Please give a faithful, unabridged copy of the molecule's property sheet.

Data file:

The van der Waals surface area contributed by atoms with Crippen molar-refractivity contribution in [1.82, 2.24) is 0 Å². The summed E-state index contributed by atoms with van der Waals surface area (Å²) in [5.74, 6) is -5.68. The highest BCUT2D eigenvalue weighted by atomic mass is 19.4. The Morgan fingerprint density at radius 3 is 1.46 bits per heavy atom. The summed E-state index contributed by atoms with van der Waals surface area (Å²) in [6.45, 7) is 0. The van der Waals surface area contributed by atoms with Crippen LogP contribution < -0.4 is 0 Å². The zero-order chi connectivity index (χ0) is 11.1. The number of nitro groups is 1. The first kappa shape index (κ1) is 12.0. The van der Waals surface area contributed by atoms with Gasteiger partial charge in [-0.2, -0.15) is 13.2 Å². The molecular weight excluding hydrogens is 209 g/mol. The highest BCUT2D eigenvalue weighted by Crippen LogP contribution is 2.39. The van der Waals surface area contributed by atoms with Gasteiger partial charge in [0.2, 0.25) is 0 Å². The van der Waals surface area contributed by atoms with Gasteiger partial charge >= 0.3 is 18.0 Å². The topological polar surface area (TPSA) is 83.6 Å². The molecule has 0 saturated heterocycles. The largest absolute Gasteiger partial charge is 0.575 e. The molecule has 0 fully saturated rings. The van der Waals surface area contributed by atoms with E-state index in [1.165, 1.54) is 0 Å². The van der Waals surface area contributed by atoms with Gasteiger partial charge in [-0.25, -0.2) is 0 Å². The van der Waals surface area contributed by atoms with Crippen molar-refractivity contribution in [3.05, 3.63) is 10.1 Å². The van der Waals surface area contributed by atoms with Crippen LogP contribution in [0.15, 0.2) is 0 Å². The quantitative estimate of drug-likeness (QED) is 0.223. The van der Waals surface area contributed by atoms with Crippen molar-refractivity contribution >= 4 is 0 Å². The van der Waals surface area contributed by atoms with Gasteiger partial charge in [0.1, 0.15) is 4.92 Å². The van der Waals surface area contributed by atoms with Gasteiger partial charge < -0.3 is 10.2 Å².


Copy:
The van der Waals surface area contributed by atoms with Crippen molar-refractivity contribution in [1.82, 2.24) is 0 Å². The summed E-state index contributed by atoms with van der Waals surface area (Å²) in [5.74, 6) is -5.68. The highest BCUT2D eigenvalue weighted by atomic mass is 19.4. The Morgan fingerprint density at radius 3 is 1.46 bits per heavy atom. The summed E-state index contributed by atoms with van der Waals surface area (Å²) in [6.45, 7) is 0. The van der Waals surface area contributed by atoms with Crippen LogP contribution < -0.4 is 0 Å². The zero-order chi connectivity index (χ0) is 11.1. The number of nitro groups is 1. The first kappa shape index (κ1) is 12.0. The van der Waals surface area contributed by atoms with Gasteiger partial charge in [-0.2, -0.15) is 13.2 Å². The molecular weight excluding hydrogens is 209 g/mol. The highest BCUT2D eigenvalue weighted by Crippen LogP contribution is 2.39. The van der Waals surface area contributed by atoms with Gasteiger partial charge in [0.2, 0.25) is 0 Å². The van der Waals surface area contributed by atoms with Gasteiger partial charge >= 0.3 is 18.0 Å². The topological polar surface area (TPSA) is 83.6 Å². The molecule has 0 saturated heterocycles. The largest absolute Gasteiger partial charge is 0.575 e. The molecule has 0 fully saturated rings. The van der Waals surface area contributed by atoms with E-state index in [1.165, 1.54) is 0 Å². The van der Waals surface area contributed by atoms with Gasteiger partial charge in [-0.25, -0.2) is 0 Å². The van der Waals surface area contributed by atoms with Crippen molar-refractivity contribution in [3.05, 3.63) is 10.1 Å². The van der Waals surface area contributed by atoms with Crippen LogP contribution in [0.15, 0.2) is 0 Å². The quantitative estimate of drug-likeness (QED) is 0.223. The van der Waals surface area contributed by atoms with Crippen molar-refractivity contribution >= 4 is 0 Å². The van der Waals surface area contributed by atoms with Gasteiger partial charge in [0.1, 0.15) is 4.92 Å². The van der Waals surface area contributed by atoms with Gasteiger partial charge < -0.3 is 10.2 Å².